Skip to main content
ABC News
Blizzards and Airline Capacities Do Not Mix

Pick a random weekday in February, and you can find a seat on any of roughly 125 nonstop flights from one of the two major Chicago-area airports to one of the three large ones in New York.

But if you were planning on flying this week, you’d better hope that you’ve already booked your tickets. As of just after midnight on Tuesday morning, just 3 of these 125 non-stops showed any availability on Tuesday, according to searches at and No nonstop flights of any kind — and only a handful of indirect routings — had seats remaining for Wednesday. Thursday wasn’t much better: only 6 flights were still available, and none were cheaper than $935 for one-way travel.

By Friday, finally, things should start to clear up a bit: nearly 40 flights from Chicago still had seats available as of early Monday morning — although some might require you to miss your New Year’s Eve party.

It isn’t any secret what happened: the winter storm that left 20 inches of snow over some parts of New York shut down Newark, J.F.K. and La Guardia Airports for a period of about 26 hours between Sunday and Monday. La Guardia — which typically processes about 450 arriving flights on a weekend and 550 on a weekday — managed to handle only about 130 on Sunday before the weather shut it down, according to statistics compiled from And only about a dozen managed to arrive yesterday even after it was opened up to traffic again.

That means in excess of 800 flights were canceled into La Guardia alone, affecting about 60,000 passengers, given the types of aircraft that typically fly into the airport (the average flight into La Guardia carries about 75 people). Newark and J.F.K. handle roughly as many domestic passengers, putting the overall number of stranded New Yorkers safely into the six digits.

A few of those passengers might have found other means to get home — not just planes, but also trains and automobiles serve New York, after all. Most of them, however, will have been re-booked by their air carriers — and re-booking a day-and-a-half’s worth of passengers can suck up all of the excess capacity into New York’s airports for the better part of a week.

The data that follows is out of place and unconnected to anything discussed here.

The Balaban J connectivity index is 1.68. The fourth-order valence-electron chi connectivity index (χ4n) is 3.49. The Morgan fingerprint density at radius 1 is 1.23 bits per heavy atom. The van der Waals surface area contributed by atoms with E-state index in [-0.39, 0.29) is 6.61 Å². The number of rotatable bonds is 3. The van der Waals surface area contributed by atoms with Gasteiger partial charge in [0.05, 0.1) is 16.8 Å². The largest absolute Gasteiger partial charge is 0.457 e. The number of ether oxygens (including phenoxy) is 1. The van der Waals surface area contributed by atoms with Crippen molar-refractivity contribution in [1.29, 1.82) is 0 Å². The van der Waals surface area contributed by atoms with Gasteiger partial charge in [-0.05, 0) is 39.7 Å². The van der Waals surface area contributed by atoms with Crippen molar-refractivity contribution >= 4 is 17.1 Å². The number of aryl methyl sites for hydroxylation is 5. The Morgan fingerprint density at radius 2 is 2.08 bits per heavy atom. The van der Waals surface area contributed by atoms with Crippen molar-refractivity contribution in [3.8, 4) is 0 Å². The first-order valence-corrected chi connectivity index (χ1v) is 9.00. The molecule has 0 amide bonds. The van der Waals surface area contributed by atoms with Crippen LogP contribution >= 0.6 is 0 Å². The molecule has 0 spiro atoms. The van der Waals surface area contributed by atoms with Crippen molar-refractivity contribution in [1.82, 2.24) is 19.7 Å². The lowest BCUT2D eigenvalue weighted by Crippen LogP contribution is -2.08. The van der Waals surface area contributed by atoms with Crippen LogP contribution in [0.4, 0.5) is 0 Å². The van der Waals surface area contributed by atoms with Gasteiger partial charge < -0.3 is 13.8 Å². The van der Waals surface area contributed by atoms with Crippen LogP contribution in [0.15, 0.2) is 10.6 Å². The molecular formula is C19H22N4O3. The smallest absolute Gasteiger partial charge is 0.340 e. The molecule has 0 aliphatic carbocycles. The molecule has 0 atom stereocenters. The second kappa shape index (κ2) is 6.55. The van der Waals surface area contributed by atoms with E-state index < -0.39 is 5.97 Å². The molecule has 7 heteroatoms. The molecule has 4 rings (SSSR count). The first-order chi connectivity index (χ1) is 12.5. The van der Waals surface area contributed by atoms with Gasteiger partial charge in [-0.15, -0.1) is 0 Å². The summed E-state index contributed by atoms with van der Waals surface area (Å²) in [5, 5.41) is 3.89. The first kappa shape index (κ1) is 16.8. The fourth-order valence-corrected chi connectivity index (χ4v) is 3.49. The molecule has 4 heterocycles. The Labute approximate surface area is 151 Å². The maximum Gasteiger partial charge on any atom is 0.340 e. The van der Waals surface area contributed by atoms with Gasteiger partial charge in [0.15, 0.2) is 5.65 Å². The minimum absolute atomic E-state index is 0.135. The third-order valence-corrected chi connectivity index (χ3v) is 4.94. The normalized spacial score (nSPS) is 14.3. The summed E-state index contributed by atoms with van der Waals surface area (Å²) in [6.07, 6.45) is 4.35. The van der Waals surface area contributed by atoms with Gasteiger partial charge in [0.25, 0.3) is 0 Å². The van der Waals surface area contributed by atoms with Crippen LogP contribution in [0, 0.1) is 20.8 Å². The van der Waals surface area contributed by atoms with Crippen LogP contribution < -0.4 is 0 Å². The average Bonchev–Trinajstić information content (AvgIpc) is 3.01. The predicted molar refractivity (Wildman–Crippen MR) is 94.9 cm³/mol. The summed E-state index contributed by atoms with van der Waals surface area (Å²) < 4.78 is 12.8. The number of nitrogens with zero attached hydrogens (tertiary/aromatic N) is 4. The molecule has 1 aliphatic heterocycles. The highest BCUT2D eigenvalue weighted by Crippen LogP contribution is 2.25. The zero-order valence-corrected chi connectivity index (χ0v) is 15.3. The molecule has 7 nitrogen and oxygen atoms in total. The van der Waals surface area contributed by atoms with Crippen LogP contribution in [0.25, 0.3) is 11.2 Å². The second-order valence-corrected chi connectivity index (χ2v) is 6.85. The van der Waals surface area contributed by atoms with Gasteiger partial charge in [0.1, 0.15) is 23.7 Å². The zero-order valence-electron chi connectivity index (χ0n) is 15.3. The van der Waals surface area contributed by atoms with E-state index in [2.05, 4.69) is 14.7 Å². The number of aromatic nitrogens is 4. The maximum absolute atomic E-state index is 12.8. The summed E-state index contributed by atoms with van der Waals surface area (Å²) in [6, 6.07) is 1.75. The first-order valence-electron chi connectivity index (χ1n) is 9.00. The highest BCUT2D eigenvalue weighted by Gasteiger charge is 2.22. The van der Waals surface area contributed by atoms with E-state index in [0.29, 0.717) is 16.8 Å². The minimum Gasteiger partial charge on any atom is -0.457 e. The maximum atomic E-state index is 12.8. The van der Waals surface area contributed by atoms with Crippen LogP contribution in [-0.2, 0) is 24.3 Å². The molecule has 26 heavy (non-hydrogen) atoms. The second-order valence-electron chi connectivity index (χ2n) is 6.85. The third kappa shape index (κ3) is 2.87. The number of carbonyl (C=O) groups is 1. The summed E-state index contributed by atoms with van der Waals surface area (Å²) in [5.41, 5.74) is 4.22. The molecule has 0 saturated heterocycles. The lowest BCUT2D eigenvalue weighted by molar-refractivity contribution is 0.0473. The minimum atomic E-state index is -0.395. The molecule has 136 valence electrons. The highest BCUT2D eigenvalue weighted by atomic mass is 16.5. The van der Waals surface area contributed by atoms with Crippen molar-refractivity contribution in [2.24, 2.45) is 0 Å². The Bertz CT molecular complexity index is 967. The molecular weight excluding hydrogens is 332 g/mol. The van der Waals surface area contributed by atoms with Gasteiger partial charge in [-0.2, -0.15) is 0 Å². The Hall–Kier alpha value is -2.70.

That is because, in addition to this being one of the busiest travel periods of the year, the airlines are running at record levels of capacity. Through the first nine months of the year, load factors on domestic flights — essentially the percentage of available seats that they filled — ran at 82 percent, the highest figure since the Department of Transportation began tracking the statistic.

These load factors have been rising steadily. A decade ago, they were closer to 70 percent, which permitted quite a bit more slack in the event of cancellations. At a 70 percent load factor, there are 2.3 passengers for every available seat, which means, roughly speaking, that one day’s worth of cancellations might take two days to clear through the system.

At an 82 percent load factor, on the other hand, there are 4.6 passengers for every seat — roughly twice as many — so one day’s worth of cancellations might require four or five days to get everyone home.

The airlines love high load factors, which have a very strong relationship with their profitability (it’s hard to make money on an empty seat). Almost all of the major U.S. carriers have been running with load factors in excess of 80 percent on their domestic flights for the past few years (Southwest, which has load factors in the mid-70s, has been a modest exception). There are now almost 15 percent fewer flights taking off than at the peak in 2005, even though there are only slightly fewer travelers.

For passengers, however, they are at best a mixed blessing. Fewer flights means less strain on the air traffic control system, and so on-time percentages have improved slightly. Higher load factors also make air transit slightly more carbon-friendly.

Particularly outside of major travel hubs like New York, however, they also mean fewer choices for when and how to fly. And more crowded flights also mean less room in the overhead bin, and more chance that you’ll get stuck with a dreaded middle seat — if you’re fortunate enough to get on the flight at all.

Nate Silver founded and was the editor in chief of FiveThirtyEight.